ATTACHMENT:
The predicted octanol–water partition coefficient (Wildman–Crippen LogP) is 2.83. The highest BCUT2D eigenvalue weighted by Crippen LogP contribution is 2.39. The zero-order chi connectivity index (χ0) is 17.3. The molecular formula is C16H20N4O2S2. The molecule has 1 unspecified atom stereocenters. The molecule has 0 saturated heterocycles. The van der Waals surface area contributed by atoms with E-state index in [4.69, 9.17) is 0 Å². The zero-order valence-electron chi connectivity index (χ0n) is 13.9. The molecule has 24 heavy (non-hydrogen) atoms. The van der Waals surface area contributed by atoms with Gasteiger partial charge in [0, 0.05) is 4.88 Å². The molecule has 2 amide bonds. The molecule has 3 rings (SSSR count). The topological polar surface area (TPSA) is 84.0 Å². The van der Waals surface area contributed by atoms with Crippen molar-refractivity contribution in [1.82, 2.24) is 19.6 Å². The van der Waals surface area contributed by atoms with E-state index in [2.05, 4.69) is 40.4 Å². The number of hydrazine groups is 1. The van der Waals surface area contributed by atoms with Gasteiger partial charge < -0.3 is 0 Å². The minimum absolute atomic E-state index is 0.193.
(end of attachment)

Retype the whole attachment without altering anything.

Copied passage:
The predicted octanol–water partition coefficient (Wildman–Crippen LogP) is 2.83. The highest BCUT2D eigenvalue weighted by Crippen LogP contribution is 2.39. The zero-order chi connectivity index (χ0) is 17.3. The molecular formula is C16H20N4O2S2. The molecule has 1 unspecified atom stereocenters. The molecule has 0 saturated heterocycles. The van der Waals surface area contributed by atoms with E-state index in [4.69, 9.17) is 0 Å². The zero-order valence-electron chi connectivity index (χ0n) is 13.9. The molecule has 24 heavy (non-hydrogen) atoms. The van der Waals surface area contributed by atoms with Gasteiger partial charge in [0, 0.05) is 4.88 Å². The molecule has 2 amide bonds. The molecule has 3 rings (SSSR count). The topological polar surface area (TPSA) is 84.0 Å². The van der Waals surface area contributed by atoms with Crippen molar-refractivity contribution in [1.82, 2.24) is 19.6 Å². The van der Waals surface area contributed by atoms with E-state index in [2.05, 4.69) is 40.4 Å². The number of hydrazine groups is 1. The van der Waals surface area contributed by atoms with Gasteiger partial charge < -0.3 is 0 Å². The minimum absolute atomic E-state index is 0.193.